Our Team

Areas of Experise

  • Agricultural Economics
  • Natural Resource Economics
  • Water Market Analysis
  • Mathematical Programming
  • Econometrics

Education

  • M.S., Agricultural and Natural Resource Economics, Oregon State University, 1997
  • B.S., Economics, Pacific Lutheran University, 1993

Experience

  • Principal, WestWater Research, 2004- present
  • Senior Economist, Northwest Economic Associates/Entrix, 2003-2004
  • Economist, Northwest Economic Associates, 1999-2003
  • Research Associate, Columbia Economics Research Associates, 1998-99
  • Research Assistant, Department of Agricultural & Natural Resource Economics, Oregon State University, 1995-97
  • Staff Economist, Economics and Social Analysis Group, Pacific Northwest Laboratories (Battelle), 1993-95

Harry Seely, M.S.

Water Resource Economist

Mr. Seely has fifteen years of experience in agricultural and water resource economic analysis. He holds a M.S. in natural resource and agricultural economics from Oregon State University and a B.S. in economics from Pacific Lutheran University. Over the last decade, Mr. Seely has applied mathematical programming and econometric analysis techniques to estimate the value of water. In addition, he has developed a variety of economic models as part of interdisciplinary teams to assess the regional economic costs and benefits of water quality, development and reallocation projects throughout the West.

In recent analyses, Mr. Seely has developed and utilized market information, simulation models, and econometric techniques to estimate the market value of water for federal and state agencies, nonprofits, and private industry in support of water project development and reallocation activities. Currently, Mr. Seely is developing and utilizing market information, simulation models, and econometric techniques to estimate the economic value of water for federal surface water storage feasibility studies in California. He has conducted market and financial analyses of proposed private water development projects in the southwest as well as numerous water right appraisals in support of water acquisitions for urban and instream flow purposes. In earlier analyses, he developed an economic optimization model to assess the potential benefits to agricultural production in the Yakima Basin from proposed new surface storage facilities and the economic effects associated with restrictions on irrigation drain water discharge from 100,000 irrigated acres in California’s Central Valley.

Our Team

Harry Seely, M.S.

Water Resource Economist

Mr. Seely has fifteen years of experience in agricultural and water resource economic analysis. He holds a M.S. in natural resource and agricultural economics from Oregon State University and a B.S. in economics from Pacific Lutheran University. Over the last decade, Mr. Seely has applied mathematical programming and econometric analysis techniques to estimate the value of water. In addition, he has developed a variety of economic models as part of interdisciplinary teams to assess the regional economic costs and benefits of water quality, development and reallocation projects throughout the West.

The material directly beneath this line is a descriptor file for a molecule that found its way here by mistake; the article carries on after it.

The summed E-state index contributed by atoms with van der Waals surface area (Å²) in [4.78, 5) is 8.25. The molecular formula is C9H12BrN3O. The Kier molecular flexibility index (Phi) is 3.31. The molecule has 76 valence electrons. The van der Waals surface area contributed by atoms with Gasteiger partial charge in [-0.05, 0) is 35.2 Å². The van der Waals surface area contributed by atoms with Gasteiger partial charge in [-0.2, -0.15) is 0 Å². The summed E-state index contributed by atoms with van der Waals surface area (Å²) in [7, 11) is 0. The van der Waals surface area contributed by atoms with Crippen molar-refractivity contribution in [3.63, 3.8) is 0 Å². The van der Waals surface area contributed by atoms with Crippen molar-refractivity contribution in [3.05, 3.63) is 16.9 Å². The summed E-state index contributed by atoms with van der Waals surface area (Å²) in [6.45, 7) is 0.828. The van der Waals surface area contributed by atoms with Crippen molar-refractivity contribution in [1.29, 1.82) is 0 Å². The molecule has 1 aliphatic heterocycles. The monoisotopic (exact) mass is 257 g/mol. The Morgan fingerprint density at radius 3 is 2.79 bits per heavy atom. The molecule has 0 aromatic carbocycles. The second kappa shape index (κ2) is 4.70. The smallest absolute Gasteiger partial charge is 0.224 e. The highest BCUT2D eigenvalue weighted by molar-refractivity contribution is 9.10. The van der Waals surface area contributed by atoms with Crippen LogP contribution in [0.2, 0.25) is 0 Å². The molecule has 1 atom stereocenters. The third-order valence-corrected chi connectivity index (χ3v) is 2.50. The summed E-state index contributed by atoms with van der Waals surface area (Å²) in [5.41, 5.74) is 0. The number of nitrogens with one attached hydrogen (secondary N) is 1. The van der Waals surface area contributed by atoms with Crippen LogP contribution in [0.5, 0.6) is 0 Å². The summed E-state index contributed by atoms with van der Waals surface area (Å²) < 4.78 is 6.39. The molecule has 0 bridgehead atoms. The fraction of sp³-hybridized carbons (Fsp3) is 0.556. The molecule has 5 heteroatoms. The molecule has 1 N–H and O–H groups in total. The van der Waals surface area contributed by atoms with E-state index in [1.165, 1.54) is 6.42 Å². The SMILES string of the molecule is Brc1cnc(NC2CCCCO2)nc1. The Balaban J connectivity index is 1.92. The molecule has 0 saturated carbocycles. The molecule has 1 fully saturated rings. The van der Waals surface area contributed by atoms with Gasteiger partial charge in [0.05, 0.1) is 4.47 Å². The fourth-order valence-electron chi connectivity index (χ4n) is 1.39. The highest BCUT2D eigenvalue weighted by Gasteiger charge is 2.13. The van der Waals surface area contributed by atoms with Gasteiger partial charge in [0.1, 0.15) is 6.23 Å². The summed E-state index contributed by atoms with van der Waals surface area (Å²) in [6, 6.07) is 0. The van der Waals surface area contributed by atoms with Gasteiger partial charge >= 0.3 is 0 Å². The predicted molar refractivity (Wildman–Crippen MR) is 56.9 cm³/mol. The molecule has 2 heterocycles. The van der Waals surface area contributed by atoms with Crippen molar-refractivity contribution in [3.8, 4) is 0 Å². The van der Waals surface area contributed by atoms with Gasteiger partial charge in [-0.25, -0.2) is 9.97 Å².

In recent analyses, Mr. Seely has developed and utilized market information, simulation models, and econometric techniques to estimate the market value of water for federal and state agencies, nonprofits, and private industry in support of water project development and reallocation activities. Currently, Mr. Seely is developing and utilizing market information, simulation models, and econometric techniques to estimate the economic value of water for federal surface water storage feasibility studies in California. He has conducted market and financial analyses of proposed private water development projects in the southwest as well as numerous water right appraisals in support of water acquisitions for urban and instream flow purposes. In earlier analyses, he developed an economic optimization model to assess the potential benefits to agricultural production in the Yakima Basin from proposed new surface storage facilities and the economic effects associated with restrictions on irrigation drain water discharge from 100,000 irrigated acres in California’s Central Valley.

Areas of Experise

  • Agricultural Economics
  • Natural Resource Economics
  • Water Market Analysis
  • Mathematical Programming
  • Econometrics

Education

  • M.S., Agricultural and Natural Resource Economics, Oregon State University, 1997
  • B.S., Economics, Pacific Lutheran University, 1993

Experience

  • Principal, WestWater Research, 2004- present
  • Senior Economist, Northwest Economic Associates/Entrix, 2003-2004
  • Economist, Northwest Economic Associates, 1999-2003
  • Research Associate, Columbia Economics Research Associates, 1998-99
  • Research Assistant, Department of Agricultural & Natural Resource Economics, Oregon State University, 1995-97
  • Staff Economist, Economics and Social Analysis Group, Pacific Northwest Laboratories (Battelle), 1993-95